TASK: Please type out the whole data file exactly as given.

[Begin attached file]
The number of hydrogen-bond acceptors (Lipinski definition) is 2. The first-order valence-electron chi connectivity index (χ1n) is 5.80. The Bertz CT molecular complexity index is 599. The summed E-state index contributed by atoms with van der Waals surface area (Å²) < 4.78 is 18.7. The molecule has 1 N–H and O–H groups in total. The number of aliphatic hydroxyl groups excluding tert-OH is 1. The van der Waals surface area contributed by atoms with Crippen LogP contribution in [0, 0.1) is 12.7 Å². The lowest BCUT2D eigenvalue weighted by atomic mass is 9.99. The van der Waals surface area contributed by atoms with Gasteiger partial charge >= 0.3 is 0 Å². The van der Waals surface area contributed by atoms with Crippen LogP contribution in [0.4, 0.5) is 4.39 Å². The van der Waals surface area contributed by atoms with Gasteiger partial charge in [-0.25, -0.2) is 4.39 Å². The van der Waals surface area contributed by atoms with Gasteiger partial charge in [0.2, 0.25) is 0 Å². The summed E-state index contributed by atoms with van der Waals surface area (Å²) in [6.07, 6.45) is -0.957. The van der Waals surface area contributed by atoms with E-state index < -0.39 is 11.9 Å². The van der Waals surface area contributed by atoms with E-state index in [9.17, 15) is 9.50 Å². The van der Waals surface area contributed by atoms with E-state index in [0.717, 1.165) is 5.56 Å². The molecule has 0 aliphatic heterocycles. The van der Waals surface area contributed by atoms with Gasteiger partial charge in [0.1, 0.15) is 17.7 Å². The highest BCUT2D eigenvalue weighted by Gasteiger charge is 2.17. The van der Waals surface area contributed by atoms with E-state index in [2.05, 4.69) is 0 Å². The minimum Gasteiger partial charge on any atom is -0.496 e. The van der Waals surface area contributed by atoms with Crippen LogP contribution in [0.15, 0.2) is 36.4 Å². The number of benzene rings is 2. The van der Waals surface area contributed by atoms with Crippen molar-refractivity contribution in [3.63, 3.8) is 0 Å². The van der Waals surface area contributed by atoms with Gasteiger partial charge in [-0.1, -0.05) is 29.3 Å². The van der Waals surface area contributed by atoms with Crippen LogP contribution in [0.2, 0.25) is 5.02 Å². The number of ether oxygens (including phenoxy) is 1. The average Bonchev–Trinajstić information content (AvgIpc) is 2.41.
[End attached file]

The number of hydrogen-bond acceptors (Lipinski definition) is 2. The first-order valence-electron chi connectivity index (χ1n) is 5.80. The Bertz CT molecular complexity index is 599. The summed E-state index contributed by atoms with van der Waals surface area (Å²) < 4.78 is 18.7. The molecule has 1 N–H and O–H groups in total. The number of aliphatic hydroxyl groups excluding tert-OH is 1. The van der Waals surface area contributed by atoms with Crippen LogP contribution in [0, 0.1) is 12.7 Å². The lowest BCUT2D eigenvalue weighted by atomic mass is 9.99. The van der Waals surface area contributed by atoms with Gasteiger partial charge >= 0.3 is 0 Å². The van der Waals surface area contributed by atoms with Crippen LogP contribution in [0.4, 0.5) is 4.39 Å². The van der Waals surface area contributed by atoms with Gasteiger partial charge in [-0.25, -0.2) is 4.39 Å². The van der Waals surface area contributed by atoms with Gasteiger partial charge in [0.2, 0.25) is 0 Å². The summed E-state index contributed by atoms with van der Waals surface area (Å²) in [6.07, 6.45) is -0.957. The van der Waals surface area contributed by atoms with E-state index < -0.39 is 11.9 Å². The van der Waals surface area contributed by atoms with E-state index in [9.17, 15) is 9.50 Å². The van der Waals surface area contributed by atoms with E-state index in [0.717, 1.165) is 5.56 Å². The molecule has 0 aliphatic heterocycles. The van der Waals surface area contributed by atoms with Gasteiger partial charge in [0.1, 0.15) is 17.7 Å². The highest BCUT2D eigenvalue weighted by Gasteiger charge is 2.17. The van der Waals surface area contributed by atoms with E-state index in [2.05, 4.69) is 0 Å². The minimum Gasteiger partial charge on any atom is -0.496 e. The van der Waals surface area contributed by atoms with Crippen LogP contribution in [0.15, 0.2) is 36.4 Å². The number of benzene rings is 2. The van der Waals surface area contributed by atoms with Crippen molar-refractivity contribution in [3.63, 3.8) is 0 Å². The van der Waals surface area contributed by atoms with Gasteiger partial charge in [-0.1, -0.05) is 29.3 Å². The van der Waals surface area contributed by atoms with Crippen LogP contribution in [0.2, 0.25) is 5.02 Å². The number of ether oxygens (including phenoxy) is 1. The average Bonchev–Trinajstić information content (AvgIpc) is 2.41.